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Schizophr Res. 2010 Jan;116(1):61-7. doi: 10.1016/j.schres.2009.10.016.

The dopamine D3 receptor (DRD3) gene and risk of schizophrenia: case-control studies and an updated meta-analysis.

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Department of Psychiatry, Niigata University Graduate School of Medical and Dental Sciences, 757 Asahimachidori-ichibancho, Chuo-ku, Niigata 951-8510, Japan.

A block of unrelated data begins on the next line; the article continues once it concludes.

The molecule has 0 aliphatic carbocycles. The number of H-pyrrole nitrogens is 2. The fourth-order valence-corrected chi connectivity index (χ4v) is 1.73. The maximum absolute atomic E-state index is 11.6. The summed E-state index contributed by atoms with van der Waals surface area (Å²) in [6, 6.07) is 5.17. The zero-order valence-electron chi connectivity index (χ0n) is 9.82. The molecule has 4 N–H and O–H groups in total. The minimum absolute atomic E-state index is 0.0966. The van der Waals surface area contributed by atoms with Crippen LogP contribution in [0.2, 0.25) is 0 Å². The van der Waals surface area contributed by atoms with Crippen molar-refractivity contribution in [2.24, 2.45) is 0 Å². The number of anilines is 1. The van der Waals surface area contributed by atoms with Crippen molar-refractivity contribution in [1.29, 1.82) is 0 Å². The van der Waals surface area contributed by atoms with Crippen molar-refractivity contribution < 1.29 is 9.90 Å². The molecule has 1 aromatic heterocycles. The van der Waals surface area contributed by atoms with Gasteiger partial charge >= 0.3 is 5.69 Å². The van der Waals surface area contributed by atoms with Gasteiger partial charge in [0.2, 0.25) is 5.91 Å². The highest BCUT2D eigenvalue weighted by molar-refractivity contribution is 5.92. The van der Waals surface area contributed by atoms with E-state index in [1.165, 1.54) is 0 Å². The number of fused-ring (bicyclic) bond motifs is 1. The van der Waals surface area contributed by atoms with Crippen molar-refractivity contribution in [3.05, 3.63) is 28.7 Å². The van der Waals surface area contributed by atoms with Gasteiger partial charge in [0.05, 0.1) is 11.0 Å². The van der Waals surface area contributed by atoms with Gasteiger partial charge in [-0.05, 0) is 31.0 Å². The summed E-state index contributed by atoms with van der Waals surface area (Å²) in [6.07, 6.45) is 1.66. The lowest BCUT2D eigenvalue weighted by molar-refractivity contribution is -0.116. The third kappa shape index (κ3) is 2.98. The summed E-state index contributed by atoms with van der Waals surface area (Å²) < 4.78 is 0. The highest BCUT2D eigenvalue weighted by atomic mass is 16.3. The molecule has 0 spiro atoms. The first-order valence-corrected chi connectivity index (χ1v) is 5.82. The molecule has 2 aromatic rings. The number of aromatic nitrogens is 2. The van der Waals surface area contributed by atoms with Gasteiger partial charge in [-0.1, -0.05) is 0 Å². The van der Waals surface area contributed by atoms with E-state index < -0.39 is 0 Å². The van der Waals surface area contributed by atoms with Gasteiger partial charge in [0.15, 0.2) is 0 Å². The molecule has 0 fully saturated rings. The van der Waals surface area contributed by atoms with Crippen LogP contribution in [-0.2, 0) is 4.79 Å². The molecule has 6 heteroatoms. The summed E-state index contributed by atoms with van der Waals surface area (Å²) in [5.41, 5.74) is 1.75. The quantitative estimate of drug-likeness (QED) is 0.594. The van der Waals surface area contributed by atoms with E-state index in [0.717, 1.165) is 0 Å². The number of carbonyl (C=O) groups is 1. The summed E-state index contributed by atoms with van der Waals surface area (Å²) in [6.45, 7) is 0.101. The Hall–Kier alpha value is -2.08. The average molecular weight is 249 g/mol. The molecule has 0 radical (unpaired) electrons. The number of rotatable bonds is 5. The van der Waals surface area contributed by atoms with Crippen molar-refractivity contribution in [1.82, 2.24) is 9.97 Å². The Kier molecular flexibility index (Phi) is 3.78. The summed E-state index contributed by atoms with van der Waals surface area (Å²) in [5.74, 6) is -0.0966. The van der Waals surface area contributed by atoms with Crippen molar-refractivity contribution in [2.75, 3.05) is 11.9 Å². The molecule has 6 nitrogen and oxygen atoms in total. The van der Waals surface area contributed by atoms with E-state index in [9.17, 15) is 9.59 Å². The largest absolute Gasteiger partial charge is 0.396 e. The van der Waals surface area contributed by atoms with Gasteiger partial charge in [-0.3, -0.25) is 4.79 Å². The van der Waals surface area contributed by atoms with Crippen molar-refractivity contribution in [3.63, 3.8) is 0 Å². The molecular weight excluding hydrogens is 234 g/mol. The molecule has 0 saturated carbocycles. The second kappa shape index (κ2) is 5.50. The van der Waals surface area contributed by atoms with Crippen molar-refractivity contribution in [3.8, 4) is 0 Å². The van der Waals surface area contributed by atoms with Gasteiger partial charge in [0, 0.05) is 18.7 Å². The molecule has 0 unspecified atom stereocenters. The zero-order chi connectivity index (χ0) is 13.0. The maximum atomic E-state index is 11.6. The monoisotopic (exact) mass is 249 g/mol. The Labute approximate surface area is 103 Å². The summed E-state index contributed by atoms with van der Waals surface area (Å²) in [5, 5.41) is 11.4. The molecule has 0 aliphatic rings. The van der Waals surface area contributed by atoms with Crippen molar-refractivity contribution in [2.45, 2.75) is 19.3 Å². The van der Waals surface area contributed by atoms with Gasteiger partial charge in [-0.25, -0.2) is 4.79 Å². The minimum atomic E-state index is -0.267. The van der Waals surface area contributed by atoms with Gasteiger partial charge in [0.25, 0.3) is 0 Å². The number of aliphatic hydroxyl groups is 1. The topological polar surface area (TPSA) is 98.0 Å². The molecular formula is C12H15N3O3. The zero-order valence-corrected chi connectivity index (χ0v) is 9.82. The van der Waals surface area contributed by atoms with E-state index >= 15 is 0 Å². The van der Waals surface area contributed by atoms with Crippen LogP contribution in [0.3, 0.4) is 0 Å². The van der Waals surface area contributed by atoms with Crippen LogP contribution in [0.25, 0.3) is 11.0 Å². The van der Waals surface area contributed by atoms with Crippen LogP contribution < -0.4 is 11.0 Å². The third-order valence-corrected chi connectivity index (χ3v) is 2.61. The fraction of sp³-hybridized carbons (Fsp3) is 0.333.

The dopamine D3 receptor (DRD3) has been suggested to be involved in the pathophysiology of schizophrenia. DRD3 has been tested for an association with schizophrenia, but with conflicting results. A recent meta-analysis suggested that the haplotype T-T-T-G for the SNPs rs7631540-rs1486012-rs2134655-rs963468 may confer protection against schizophrenia. However, almost all previous studies of the association between DRD3 and schizophrenia have been performed using a relatively small sample size and a limited number of markers. To assess whether DRD3 is implicated in vulnerability to schizophrenia, we conducted case-control association studies and performed an updated meta-analysis. In the first population (595 patients and 598 controls), we examined 16 genotyped single nucleotide polymorphisms (SNPs), including tagging SNPs selected from the HapMap database and SNPs detected through resequencing, as well as 58 imputed SNPs that are not directly genotyped. To confirm the results obtained, we genotyped the SNPs rs7631540-rs1486012-rs2134655-rs963468 in a second, independent population (2126 patients and 2228 controls). We also performed an updated meta-analysis of the haplotype, combining the results obtained in five populations, with a total sample size of 7551. No supportive evidence was obtained for an association between DRD3 and schizophrenia in our Japanese subjects. Our updated meta-analysis also failed to confirm the existence of a protective haplotype. To draw a definitive conclusion, further studies using larger samples and sufficient markers should be carried out in various ethnic populations.

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